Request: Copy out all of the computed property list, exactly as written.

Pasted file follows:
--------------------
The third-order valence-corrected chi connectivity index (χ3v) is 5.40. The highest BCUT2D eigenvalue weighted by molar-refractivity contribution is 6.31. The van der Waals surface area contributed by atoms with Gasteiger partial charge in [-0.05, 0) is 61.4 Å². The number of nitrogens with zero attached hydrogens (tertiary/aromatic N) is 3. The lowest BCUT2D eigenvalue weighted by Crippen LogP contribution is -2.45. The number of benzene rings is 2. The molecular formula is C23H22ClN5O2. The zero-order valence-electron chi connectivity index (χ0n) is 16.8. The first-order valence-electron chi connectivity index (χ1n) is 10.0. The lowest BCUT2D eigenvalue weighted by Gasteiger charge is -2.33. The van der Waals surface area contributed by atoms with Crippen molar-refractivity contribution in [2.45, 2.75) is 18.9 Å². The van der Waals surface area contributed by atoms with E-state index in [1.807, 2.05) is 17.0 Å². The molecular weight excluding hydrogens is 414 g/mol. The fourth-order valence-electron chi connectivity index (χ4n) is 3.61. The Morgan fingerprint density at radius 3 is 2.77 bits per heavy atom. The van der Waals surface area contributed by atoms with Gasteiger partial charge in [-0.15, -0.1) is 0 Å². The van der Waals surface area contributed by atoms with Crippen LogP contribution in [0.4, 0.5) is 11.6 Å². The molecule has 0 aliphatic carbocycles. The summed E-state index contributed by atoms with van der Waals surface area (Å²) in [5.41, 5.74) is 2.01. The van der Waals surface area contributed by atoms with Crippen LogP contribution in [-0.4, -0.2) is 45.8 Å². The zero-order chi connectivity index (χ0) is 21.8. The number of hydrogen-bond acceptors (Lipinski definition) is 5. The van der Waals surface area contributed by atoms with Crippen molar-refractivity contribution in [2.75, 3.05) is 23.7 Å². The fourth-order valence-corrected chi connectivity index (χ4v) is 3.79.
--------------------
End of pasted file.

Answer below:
The third-order valence-corrected chi connectivity index (χ3v) is 5.40. The highest BCUT2D eigenvalue weighted by molar-refractivity contribution is 6.31. The van der Waals surface area contributed by atoms with Gasteiger partial charge in [-0.05, 0) is 61.4 Å². The number of nitrogens with zero attached hydrogens (tertiary/aromatic N) is 3. The lowest BCUT2D eigenvalue weighted by Crippen LogP contribution is -2.45. The number of benzene rings is 2. The molecular formula is C23H22ClN5O2. The zero-order valence-electron chi connectivity index (χ0n) is 16.8. The first-order valence-electron chi connectivity index (χ1n) is 10.0. The lowest BCUT2D eigenvalue weighted by Gasteiger charge is -2.33. The van der Waals surface area contributed by atoms with Crippen molar-refractivity contribution in [2.45, 2.75) is 18.9 Å². The van der Waals surface area contributed by atoms with E-state index in [1.807, 2.05) is 17.0 Å². The molecular weight excluding hydrogens is 414 g/mol. The fourth-order valence-electron chi connectivity index (χ4n) is 3.61. The Morgan fingerprint density at radius 3 is 2.77 bits per heavy atom. The van der Waals surface area contributed by atoms with Gasteiger partial charge in [-0.15, -0.1) is 0 Å². The van der Waals surface area contributed by atoms with Crippen LogP contribution in [0.4, 0.5) is 11.6 Å². The molecule has 0 aliphatic carbocycles. The summed E-state index contributed by atoms with van der Waals surface area (Å²) in [5.41, 5.74) is 2.01. The van der Waals surface area contributed by atoms with Crippen LogP contribution in [-0.4, -0.2) is 45.8 Å². The zero-order chi connectivity index (χ0) is 21.8. The number of hydrogen-bond acceptors (Lipinski definition) is 5. The van der Waals surface area contributed by atoms with Crippen molar-refractivity contribution in [2.75, 3.05) is 23.7 Å². The fourth-order valence-corrected chi connectivity index (χ4v) is 3.79.